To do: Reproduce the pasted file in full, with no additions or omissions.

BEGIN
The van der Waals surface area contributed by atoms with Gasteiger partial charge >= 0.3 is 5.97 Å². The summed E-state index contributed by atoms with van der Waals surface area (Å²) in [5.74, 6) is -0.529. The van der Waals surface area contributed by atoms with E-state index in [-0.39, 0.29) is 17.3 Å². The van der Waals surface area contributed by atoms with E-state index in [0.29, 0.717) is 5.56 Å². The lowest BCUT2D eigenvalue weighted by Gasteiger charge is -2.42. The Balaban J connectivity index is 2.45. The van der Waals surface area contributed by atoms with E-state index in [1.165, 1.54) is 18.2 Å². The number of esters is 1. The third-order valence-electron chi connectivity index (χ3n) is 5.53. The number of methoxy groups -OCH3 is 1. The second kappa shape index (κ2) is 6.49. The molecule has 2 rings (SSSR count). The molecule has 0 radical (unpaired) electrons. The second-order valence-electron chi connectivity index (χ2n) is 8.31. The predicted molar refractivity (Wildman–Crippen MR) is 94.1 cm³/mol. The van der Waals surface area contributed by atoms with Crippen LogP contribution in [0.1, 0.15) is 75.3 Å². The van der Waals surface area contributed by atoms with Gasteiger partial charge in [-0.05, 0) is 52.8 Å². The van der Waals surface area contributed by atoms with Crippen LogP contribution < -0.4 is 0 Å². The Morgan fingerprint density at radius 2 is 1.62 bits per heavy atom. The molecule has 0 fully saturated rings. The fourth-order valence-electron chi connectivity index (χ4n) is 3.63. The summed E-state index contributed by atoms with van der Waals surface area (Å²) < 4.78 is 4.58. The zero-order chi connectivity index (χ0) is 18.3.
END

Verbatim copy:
The van der Waals surface area contributed by atoms with Gasteiger partial charge >= 0.3 is 5.97 Å². The summed E-state index contributed by atoms with van der Waals surface area (Å²) in [5.74, 6) is -0.529. The van der Waals surface area contributed by atoms with E-state index in [-0.39, 0.29) is 17.3 Å². The van der Waals surface area contributed by atoms with E-state index in [0.29, 0.717) is 5.56 Å². The lowest BCUT2D eigenvalue weighted by Gasteiger charge is -2.42. The Balaban J connectivity index is 2.45. The van der Waals surface area contributed by atoms with E-state index in [1.165, 1.54) is 18.2 Å². The number of esters is 1. The third-order valence-electron chi connectivity index (χ3n) is 5.53. The number of methoxy groups -OCH3 is 1. The second kappa shape index (κ2) is 6.49. The molecule has 2 rings (SSSR count). The molecule has 0 radical (unpaired) electrons. The second-order valence-electron chi connectivity index (χ2n) is 8.31. The predicted molar refractivity (Wildman–Crippen MR) is 94.1 cm³/mol. The van der Waals surface area contributed by atoms with Crippen LogP contribution in [0.1, 0.15) is 75.3 Å². The van der Waals surface area contributed by atoms with Gasteiger partial charge in [-0.05, 0) is 52.8 Å². The van der Waals surface area contributed by atoms with Crippen LogP contribution < -0.4 is 0 Å². The Morgan fingerprint density at radius 2 is 1.62 bits per heavy atom. The molecule has 0 fully saturated rings. The fourth-order valence-electron chi connectivity index (χ4n) is 3.63. The summed E-state index contributed by atoms with van der Waals surface area (Å²) < 4.78 is 4.58. The zero-order chi connectivity index (χ0) is 18.3.